Moving to my final stop, aware that the sun sets early in winter, I visited Barren Grounds National Park, always hoping for a look at that most elusive and endangered Eastern Ground Parrot, but alas it did not happen on this occasion. The most common winter birds seen are the tiny insectivorous Thornbills. This Brown Thornbill was seen foraging in the lower branches, you can see how small it is compared with the branches.
Thornbills are usually seen all year round and are territorial. They can offer a challenge at times to photographers as they are constantly on the move jumping from branch to branch in a rapid excited fashion, making their sweet high pitched sound as they go. My greatest gift for the day was to watch and photograph this rarely seen Striated Thornbill as amazingly it allowed me to observe it foraging on this exposed lower branch.
Thornbills, because of their small size and similar markings can be difficult to differentiate from a distance, and often require careful observation of the photo at home. The striations are seen on most Thornbills, but these come down from around the face to the chest. The eye colour is light not dark or red like the Brown. It is not bright yellow or buff underneath like the Yellow-rumped or Buff-rumped.
Other than this, birding on this day was somewhat disappointing, as birds were scarce. I did see this lone New Holland Honeyeater sitting above the heath.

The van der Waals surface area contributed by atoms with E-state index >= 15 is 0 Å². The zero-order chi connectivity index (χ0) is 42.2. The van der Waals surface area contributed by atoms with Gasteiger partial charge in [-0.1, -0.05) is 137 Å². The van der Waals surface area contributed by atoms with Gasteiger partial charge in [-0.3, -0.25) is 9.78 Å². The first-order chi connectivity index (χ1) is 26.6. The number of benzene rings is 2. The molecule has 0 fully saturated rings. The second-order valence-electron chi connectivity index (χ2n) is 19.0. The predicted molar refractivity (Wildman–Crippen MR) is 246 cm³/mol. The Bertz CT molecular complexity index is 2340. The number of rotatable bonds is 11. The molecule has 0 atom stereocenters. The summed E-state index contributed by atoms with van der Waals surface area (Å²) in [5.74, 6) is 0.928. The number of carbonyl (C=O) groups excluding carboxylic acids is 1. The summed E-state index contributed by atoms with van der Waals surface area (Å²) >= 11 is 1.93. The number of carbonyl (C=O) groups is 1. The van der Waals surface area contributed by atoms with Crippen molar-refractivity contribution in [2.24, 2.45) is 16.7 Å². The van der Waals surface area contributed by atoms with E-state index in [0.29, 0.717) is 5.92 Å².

I did not see the Eastern Bristlebird anywhere on this occasion, but I did have rare sighting of the Grey Whistler, which just appeared out of nowhere in a small tree some distance away at the edge of the heathland by the track. It is rare for me to see this bird.
I made my way home, thankful for the opportunity to escape to an area I love to visit. One of the features I love is Fitzroy Falls in the Morton National Park. These falls reminded me of God’s continual grace, love and provision being constantly and unceasingly poured out into my life without me even being aware. Every heart beat and every chemical reaction and process within us, is witness to his sustaining loving provision, which cries out, as does this waterfall “I love YOU!” I not only need to know the One who loves me so much, but more so, to realize that I am loved and cherished so much, that he has sent Jesus his son to bring me back to him at great cost to himself. Ponder on this as you watch this movie clip.
“ So then, just as sin entered the world through one man and death through sin, and so death spread to all people because all sinned— for before the law was given, sin was in the world, but there is no accounting for sin when there is no law. Yet death reigned from Adam until Moses even over those who did not sin in the same way that Adam (who is a type of the coming one) transgressed. But the gracious gift is not like the transgression. For if the many died through the transgression of the one man, how much more did the grace of God and the gift by the grace of the one man Jesus Christ [multiply] to the many!” – Romans 5:12-15
Multiplied like a waterfall pouring out constantly to the whole world. God’s invitation to life abundant, a free gift that sets us free from a meaningless futile existence. All that is needed is to receive it thankfully. Have a wonderful week!